In The Varieties of Religious Experience: A Study in Human Nature, Dr. William James takes aim at the nature of religion from a scientific/academic point of view-something that had, until this landmark work, been sorely missed. James believed that the study of the origin of an object or concept should not play a role in the study of its value. As an example, he alluded to the Quaker religion and its founder, George Fox. Many scientists immediately reject all aspects of the Quaker religion because evidence suggests that Fox was schizophrenic. Calling this rejection medical materialism, he insisted that the origin of Fox's notions about religion should not be considered when placing a value on them. He pointed out that many believed El Greco to have suffered from astigmatism, yet no one would dismiss his art based on this medical detail. "Scientific theories are organically conditioned just as much as religious emotions are; and if we only knew the facts intimately enough, we should doubtless see 'the liver' determining the dicta of the sturdy atheist as decisively as it does those of the Methodist under conviction anxious about his soul. When it alters in one way the blood that percolates it, we get the Methodist, when in another way, we get the atheist form of mind."- Dr. William James
Selected by the Modern Library as one of the 100 best nonfiction books of all time<P><P> The Varieties of Religious Experience is certainly the most notable of all books in the field of the psychology of religion and probably destined to be the most influential [one] written on religion in the twentieth century' said Walter Houston Clark in Psychology Today. The book was an immediate bestseller upon its publication in June 1902. Reflecting the pluralistic views of psychologist-turned-philosopher William James, it posits that individual religious experiences, rather than the tenets of organized religions, form the backbone of religious life. James's discussion of conversion, repentance, mysticism, and hopes of reward and fears of punishment in the hereafter--as well as his observations on the religious experiences of such diverse thinkers as Voltaire, Whitman, Emerson, Luther, Tolstoy, and others--all support his thesis.<P> Chosen for Mark Zuckerberg's "A Year of Books"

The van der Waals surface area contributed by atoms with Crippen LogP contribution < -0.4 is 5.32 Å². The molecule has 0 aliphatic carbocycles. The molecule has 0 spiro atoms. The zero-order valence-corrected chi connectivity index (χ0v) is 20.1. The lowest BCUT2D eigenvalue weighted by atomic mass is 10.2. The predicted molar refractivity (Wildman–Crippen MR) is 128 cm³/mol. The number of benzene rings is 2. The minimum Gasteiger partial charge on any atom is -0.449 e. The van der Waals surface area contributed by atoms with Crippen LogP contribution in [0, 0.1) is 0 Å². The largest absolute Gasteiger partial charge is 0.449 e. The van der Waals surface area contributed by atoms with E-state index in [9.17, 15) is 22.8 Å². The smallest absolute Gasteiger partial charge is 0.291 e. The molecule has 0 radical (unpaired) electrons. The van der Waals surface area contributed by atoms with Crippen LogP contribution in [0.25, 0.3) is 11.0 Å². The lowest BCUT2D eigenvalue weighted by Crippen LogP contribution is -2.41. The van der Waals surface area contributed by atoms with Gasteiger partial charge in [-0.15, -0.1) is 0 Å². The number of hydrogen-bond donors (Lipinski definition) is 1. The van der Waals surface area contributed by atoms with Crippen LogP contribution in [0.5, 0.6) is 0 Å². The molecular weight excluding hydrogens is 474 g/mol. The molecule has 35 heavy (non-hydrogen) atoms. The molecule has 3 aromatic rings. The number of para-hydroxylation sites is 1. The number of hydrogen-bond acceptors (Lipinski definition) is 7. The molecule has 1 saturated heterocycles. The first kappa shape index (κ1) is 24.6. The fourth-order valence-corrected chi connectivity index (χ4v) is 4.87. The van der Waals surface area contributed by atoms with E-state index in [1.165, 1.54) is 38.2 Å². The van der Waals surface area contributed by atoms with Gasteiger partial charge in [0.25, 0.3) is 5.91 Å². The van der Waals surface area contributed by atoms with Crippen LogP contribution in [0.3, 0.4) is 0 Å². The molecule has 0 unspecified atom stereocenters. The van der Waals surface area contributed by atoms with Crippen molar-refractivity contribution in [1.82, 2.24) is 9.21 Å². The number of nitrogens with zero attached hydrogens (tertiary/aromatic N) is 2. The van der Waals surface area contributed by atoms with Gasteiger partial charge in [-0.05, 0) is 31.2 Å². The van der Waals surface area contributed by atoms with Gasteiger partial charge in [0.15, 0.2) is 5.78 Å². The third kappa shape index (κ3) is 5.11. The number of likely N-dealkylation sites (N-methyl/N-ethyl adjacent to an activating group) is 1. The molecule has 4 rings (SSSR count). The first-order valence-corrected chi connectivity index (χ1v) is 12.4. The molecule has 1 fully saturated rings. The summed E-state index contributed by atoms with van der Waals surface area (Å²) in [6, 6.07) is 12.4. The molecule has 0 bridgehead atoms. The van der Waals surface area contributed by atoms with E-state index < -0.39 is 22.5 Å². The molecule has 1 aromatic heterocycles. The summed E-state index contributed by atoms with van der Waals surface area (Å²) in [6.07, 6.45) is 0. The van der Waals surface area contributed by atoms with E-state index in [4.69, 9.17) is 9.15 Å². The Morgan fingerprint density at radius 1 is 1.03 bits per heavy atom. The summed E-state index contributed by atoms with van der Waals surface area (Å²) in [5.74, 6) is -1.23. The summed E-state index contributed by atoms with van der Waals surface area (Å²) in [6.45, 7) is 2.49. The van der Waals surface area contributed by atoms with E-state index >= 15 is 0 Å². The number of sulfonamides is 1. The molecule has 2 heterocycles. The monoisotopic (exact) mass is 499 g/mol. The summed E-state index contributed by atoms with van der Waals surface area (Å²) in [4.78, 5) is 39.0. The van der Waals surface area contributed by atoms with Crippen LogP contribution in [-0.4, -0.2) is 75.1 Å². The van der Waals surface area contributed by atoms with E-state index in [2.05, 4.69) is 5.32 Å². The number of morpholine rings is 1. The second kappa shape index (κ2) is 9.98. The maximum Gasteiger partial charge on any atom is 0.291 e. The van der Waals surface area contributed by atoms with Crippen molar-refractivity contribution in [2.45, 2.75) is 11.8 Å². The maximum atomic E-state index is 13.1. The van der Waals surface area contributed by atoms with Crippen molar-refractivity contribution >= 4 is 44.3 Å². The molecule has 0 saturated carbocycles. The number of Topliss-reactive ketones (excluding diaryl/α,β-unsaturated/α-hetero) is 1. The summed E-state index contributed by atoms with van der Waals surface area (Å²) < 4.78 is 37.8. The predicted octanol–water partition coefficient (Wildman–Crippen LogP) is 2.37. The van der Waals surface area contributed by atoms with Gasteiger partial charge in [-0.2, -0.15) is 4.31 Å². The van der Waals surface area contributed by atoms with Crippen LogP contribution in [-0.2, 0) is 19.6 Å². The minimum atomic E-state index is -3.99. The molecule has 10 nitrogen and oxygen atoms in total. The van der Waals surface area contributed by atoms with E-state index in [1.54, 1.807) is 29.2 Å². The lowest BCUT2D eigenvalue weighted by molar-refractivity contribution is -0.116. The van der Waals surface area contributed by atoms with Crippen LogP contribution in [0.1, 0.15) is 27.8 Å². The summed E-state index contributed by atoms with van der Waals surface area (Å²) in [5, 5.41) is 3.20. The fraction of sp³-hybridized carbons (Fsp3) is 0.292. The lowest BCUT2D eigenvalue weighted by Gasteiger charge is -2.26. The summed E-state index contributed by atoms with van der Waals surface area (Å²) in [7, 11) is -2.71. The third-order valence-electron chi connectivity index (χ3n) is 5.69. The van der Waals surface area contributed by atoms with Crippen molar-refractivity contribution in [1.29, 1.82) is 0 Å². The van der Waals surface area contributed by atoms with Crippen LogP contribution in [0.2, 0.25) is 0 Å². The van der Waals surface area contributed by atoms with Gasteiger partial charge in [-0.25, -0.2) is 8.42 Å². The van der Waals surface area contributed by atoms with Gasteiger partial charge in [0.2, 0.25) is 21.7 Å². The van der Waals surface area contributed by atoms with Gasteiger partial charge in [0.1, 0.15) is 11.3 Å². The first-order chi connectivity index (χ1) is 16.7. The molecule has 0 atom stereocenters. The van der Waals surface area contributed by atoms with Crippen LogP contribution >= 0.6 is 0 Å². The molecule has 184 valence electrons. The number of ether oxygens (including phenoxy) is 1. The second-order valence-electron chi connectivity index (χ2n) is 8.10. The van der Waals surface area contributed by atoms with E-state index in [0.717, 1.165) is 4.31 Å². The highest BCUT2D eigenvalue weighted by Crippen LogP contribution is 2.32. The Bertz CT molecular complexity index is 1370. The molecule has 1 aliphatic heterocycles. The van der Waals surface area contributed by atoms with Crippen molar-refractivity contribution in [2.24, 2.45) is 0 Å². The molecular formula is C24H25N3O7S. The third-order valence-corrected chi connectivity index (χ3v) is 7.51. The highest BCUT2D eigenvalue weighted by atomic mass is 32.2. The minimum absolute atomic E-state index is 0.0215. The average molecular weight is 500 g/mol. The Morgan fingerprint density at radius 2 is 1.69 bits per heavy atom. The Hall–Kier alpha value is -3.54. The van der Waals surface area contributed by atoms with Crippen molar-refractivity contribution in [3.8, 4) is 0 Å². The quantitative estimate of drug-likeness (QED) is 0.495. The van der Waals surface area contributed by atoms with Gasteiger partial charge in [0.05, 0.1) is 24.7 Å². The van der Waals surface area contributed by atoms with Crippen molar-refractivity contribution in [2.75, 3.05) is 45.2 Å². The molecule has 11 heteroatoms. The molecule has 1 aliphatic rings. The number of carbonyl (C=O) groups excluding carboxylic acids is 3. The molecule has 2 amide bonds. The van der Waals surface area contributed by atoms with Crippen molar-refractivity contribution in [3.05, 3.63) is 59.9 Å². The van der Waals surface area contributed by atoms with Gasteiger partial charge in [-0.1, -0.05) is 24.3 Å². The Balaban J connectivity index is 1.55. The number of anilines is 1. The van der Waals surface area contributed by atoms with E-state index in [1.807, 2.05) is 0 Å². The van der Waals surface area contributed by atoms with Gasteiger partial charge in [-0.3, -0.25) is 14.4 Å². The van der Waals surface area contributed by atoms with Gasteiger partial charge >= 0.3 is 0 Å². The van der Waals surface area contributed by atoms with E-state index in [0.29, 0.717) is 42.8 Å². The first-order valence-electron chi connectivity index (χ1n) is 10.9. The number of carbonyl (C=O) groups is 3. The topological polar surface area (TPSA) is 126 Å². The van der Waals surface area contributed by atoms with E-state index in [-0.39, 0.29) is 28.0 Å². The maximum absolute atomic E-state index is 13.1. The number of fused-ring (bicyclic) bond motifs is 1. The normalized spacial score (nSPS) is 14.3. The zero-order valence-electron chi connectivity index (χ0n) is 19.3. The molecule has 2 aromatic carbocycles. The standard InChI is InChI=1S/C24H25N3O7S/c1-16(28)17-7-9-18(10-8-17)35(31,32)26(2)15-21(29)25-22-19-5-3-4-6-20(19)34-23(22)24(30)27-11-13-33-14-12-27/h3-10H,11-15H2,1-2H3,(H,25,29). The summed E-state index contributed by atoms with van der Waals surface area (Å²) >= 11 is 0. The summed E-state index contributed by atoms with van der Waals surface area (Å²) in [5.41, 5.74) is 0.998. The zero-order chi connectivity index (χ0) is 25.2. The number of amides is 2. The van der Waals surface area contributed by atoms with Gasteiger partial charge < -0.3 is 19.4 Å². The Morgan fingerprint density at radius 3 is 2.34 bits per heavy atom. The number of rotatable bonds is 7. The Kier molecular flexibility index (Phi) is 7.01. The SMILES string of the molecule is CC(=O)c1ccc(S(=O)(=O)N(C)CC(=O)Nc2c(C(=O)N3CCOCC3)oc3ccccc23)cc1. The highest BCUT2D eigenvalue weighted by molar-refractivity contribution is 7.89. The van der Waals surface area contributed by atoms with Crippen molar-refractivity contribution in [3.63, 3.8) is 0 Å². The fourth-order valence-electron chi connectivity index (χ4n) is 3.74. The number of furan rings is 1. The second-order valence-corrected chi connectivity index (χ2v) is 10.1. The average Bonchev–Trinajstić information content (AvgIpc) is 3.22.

Harvard philosopher William James's compiled lectures on religion, considered to be among the most brilliant studies of mankind's relation to the divine <P><P> William James's Varieties of Religious Experience brings together twenty lectures on the nature of religion, delivered at the University of Edinburgh between 1901 and 1902. Renowned at the time for their practical and even-handed approach to the human experience of religion, the lectures form a sympathetic and analytical portrait not of the church, but of the personalized experiences of religious life. James examines the words of writers and philosophers from Immanuel Kant to Plato to Ralph Waldo Emerson to Marcus Aurelius in his investigations of faith, the soul, and systems of belief. Praised by philosopher Charles Pierce for its "penetration into the hearts of people" and by the New York Times for its ability to stir the sympathies of readers, The Varieties of Religious Experience is a lucid and thought-provoking examination of man's encounters with God.<P> Chosen for Mark Zuckerberg's "A Year of Books"